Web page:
In the painting where a magician dangles the fortune bird in a cage, “the bird is surrounded by a mosaic of riotous colour. The bird is held by the stark blue hands of a magician, who is covered in a white cloth and slowly considering his next move. The composition lures viewers into a terrain where play and uncertainty coexist.”1 The title suggests a magician dangling the bird in a cage, just like in the popular magic trick; but behind the act is the magician knowing the true nature of the trick, concealed by the sleight of hand. Concurrently referencing Mahabharata, the blue hands signify Lord Krishna as he oversee the fate of the world. Starting from the game of dice, a key incident in the great epic, deceit had been a powerful driving force that ultimately led to the cosmic war from which the order of the universe was achieved. He orchestrated the war and change the whole course of the epic in ways more than one. Despite knowing the outcome, Lord Krishna let the events unfold and ensured that everyone answers to the laws of karma. Through the act of deception, he restore dharma into the world.

The immense narrative and pivotal personas that Husain picked from the epics convey deep meaning more than the explicit imagery. His symbolic images are introduced naturally in continual juxtaposition and serves as the foundation of his work. Husain used strong even coarse lines of Jain miniature painting to express energy and movement and sharp colors in basic simple design within strong broad border as influenced by the Basholi period. The demotic stylistics, the use of symbol, folk elements, and vibrant colors have come to characterize Husain’s signature style.

Text Reference:  Hwee Koon, MF Husain: The Lost Continent

Auction Catalogue – South Asian Art ‘Classical, Modern and Contemporary – December 6-10, 2018

ARTIANA – Highlights – Lot 41 – Classical, Modern and Contemporary South Asian Art – Online Auction – No Buyer’s Premium

Sakti Burman – ‘Musicians Playing for Krishna’ – 2015 – Oil on canvas – 63.8 x 51.2 in. (162 x 130 cm.) – Lot 41

ARTIANA’s upcoming auction on December 6-10, 2018 features an important painting of Sakti Burman – ‘Musicians Playing for Krishna’. Painted in 2015, the notable work showcase Burman’s exceptional technique and whimsical ethos. 

Sakti Burman’s artistic vocabulary spawned from a mutually replenishing relay between two levels of mythological narrative. Much like his influences from both India and France, he organizes the narratives of his work from grand mythologies of the world with its vibrant iconography and from personal myth. He draws instinctively from varied religious traditions and folklores as much as he borrows from his everyday encounters. His frames are graced by families and friends often seen accompanying gods, nymphs, heroes and celestial emissaries into ethereal fantasy and reverie.

Sakti’s fascination with demotic imageries is apparent in the current lot. Employing the Kalighat ethos, he humanized Lord Krishna in the picture. Here, he presented the god as a child dancing with the cow as his mount. Lord Krishna as dancer and flautist is a recurrent object of painterly devotion for Burman. To one side stand a human father carrying his child and on the other side is a flautist. Seated below is an accordion player. Both musicians playing music to Krishna’s dancing and blurring the boundaries between the world of mortals and gods. The picture also includes Sakti’s recurring characters like harlequin and other mythical creatures joining in a blissful coexistence. Sakti conceives paradoxical imagery depicting familial relationships, celestial and terrestrial figures of dreams and perceived reality cohesively tying them in a powerful narrative.

“Child and Supreme God, serenader of women and killer demons, the divine flautist is often at the centre of a dance of other figures from Burman’s ongoing fantasia: sometimes, the peacock; at other times, a chorus of adolescents; on occasion, a centaur-like figure who prances yet remains melancholy, keeps the beat of the dance yet retains the detachment of the observer. Perhaps that centaur-like figure is, once again, the artist as chronicler and archivist of human dispositions, marking the rhythm of point and counterpoint.” (Ranjit Hoskote, Sakti Burman: In The Presence Of Another Sky, Art Musings, India, pg. 245)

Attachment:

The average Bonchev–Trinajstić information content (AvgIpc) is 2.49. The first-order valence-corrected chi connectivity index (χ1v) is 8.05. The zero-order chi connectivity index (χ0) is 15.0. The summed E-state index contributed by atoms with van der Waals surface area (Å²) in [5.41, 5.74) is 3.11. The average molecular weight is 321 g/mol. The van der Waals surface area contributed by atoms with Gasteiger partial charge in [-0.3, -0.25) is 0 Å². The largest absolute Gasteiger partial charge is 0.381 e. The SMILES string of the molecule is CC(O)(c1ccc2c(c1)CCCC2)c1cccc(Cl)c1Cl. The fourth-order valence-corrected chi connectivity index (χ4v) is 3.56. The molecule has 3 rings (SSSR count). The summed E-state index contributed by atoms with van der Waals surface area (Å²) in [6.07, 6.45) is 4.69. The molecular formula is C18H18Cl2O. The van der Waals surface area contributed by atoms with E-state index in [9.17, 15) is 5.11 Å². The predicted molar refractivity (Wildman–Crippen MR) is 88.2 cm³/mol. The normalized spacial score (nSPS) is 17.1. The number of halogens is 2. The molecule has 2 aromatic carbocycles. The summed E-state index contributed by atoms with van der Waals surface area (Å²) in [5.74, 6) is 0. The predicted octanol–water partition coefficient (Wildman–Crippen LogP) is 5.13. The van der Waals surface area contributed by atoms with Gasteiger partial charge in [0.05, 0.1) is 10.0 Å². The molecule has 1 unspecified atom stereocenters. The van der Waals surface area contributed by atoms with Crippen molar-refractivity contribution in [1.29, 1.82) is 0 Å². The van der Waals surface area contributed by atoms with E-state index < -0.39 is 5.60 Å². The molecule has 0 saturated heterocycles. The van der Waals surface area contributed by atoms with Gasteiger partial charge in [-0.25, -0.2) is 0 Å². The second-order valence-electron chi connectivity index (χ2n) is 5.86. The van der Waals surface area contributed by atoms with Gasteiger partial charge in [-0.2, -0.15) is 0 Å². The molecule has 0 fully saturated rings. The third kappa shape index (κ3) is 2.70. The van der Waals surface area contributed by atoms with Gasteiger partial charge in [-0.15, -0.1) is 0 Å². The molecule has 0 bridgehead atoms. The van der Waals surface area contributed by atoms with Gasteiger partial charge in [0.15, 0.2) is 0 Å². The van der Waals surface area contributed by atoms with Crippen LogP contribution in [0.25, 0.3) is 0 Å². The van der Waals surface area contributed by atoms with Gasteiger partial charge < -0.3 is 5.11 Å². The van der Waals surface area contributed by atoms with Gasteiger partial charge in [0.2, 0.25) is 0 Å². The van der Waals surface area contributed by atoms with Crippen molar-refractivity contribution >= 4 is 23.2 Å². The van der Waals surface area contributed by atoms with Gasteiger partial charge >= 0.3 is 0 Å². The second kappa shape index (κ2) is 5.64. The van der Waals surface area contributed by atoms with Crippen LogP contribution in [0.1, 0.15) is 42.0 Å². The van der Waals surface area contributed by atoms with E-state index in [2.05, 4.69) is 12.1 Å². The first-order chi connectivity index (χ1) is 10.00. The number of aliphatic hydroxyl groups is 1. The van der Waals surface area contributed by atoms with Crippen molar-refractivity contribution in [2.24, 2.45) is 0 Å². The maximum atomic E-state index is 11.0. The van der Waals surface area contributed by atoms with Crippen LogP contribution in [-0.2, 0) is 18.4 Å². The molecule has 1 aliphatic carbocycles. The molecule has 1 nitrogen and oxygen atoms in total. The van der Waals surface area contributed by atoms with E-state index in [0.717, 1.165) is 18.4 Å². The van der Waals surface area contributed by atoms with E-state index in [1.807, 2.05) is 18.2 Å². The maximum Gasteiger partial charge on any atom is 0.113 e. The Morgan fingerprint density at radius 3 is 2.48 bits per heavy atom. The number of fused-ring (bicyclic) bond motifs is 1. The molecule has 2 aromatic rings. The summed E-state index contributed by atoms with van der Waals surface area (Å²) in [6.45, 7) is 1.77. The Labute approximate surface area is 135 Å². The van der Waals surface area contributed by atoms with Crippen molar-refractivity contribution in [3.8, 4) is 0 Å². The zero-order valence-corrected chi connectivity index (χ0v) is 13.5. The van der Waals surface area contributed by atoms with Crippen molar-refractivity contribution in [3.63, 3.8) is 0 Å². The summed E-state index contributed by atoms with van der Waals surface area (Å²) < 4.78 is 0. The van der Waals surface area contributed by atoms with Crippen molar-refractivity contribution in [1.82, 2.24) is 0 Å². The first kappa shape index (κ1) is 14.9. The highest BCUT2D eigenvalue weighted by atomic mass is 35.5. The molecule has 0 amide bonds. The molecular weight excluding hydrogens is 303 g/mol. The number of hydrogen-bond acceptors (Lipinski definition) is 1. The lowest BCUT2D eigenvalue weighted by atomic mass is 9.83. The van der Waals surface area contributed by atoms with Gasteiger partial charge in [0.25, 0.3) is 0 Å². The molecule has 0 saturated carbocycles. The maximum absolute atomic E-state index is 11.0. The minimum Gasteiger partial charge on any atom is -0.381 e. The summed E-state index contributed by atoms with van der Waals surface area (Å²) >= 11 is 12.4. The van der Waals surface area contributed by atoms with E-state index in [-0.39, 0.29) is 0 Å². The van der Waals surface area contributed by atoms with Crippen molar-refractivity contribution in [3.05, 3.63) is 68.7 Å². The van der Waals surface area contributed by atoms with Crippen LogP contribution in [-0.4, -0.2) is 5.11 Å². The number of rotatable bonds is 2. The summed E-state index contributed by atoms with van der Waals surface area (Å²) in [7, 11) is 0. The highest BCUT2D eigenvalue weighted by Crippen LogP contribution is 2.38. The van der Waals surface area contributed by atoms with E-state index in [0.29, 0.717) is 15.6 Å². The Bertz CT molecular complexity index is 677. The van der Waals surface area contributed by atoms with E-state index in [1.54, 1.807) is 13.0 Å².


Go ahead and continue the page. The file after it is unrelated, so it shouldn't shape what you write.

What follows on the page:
Auction Catalogue – South Asian Art ‘Classical, Modern and Contemporary’ – December 6-10, 2018

ARTIANA announces Online Auction of Classical, Modern and Contemporary South Asian Art – No Buyer’s Premium – 6-10 December 2018

Browse the auction at www.artiana.com

ARTIANA – Highlights – Lot 41 – Classical, Modern and Contemporary South Asian Art – Online Auction – No Buyer’s Premium

Maqbool Fida Husain – ‘Islam’ – 1992 – acrylic on canvas – 78 x 139 in. – Lot 41

ARTIANA’s upcoming online auction of Classical, Modern and Contemporary South Asian Art on March 23-27, 2017 highlights this distinct work of Maqbool Fida Husain. This painting is the most valuable lot in the upcoming sale, both in terms of price and history behind the artwork. 

‘Theorama’ is a ten panel series that was influenced by Husain’s past preoccupations with theosophy and his experiences as a billboard painter. Composed in the early 90s, Theorama tributes ten different faiths — highlighting what Husain sees as the finer aspects in each; these are strung together in the series to symbolise a sense of unity or a common thread. ‘Islam’ is Husain’s masterly depiction of the Muslim faith.

To the left is a Sufi saint with his finger of ‘Kalema e Shahadah’ raised. The black and majestic cube of Kaabah, inscribed with the Arabic ‘Kaaf’, is positioned at the heart of the image, emphasising its prominence in no uncertain terms. A circle beside the Kaabah represents the dome of the The Prophet’s mosque in Madinah and is inscribed with the alphabet ‘Meem’. ‘Al-buraq’, the lightning horse, gallops across the sky to the right while the ‘Al-Shaqqul Qamar’, the splitting moon — an Islamic symbol of the scientific temper — watches over. ‘Al-Loh-al-Mehfooz’, the book of Judgement Day, also sits prominently to the right.

This simple yet substantial homage to Islam is brought about through a keen use of colour and line. These, along with tasteful use of religious motifs and symbolism, assembled together with an intimacy and personal reverence, lends this painting the distinctness for which it is known.

Auction Catalogue-South Asian Art ‘Classical, Modern and Contemporary’-March 23-27, 2017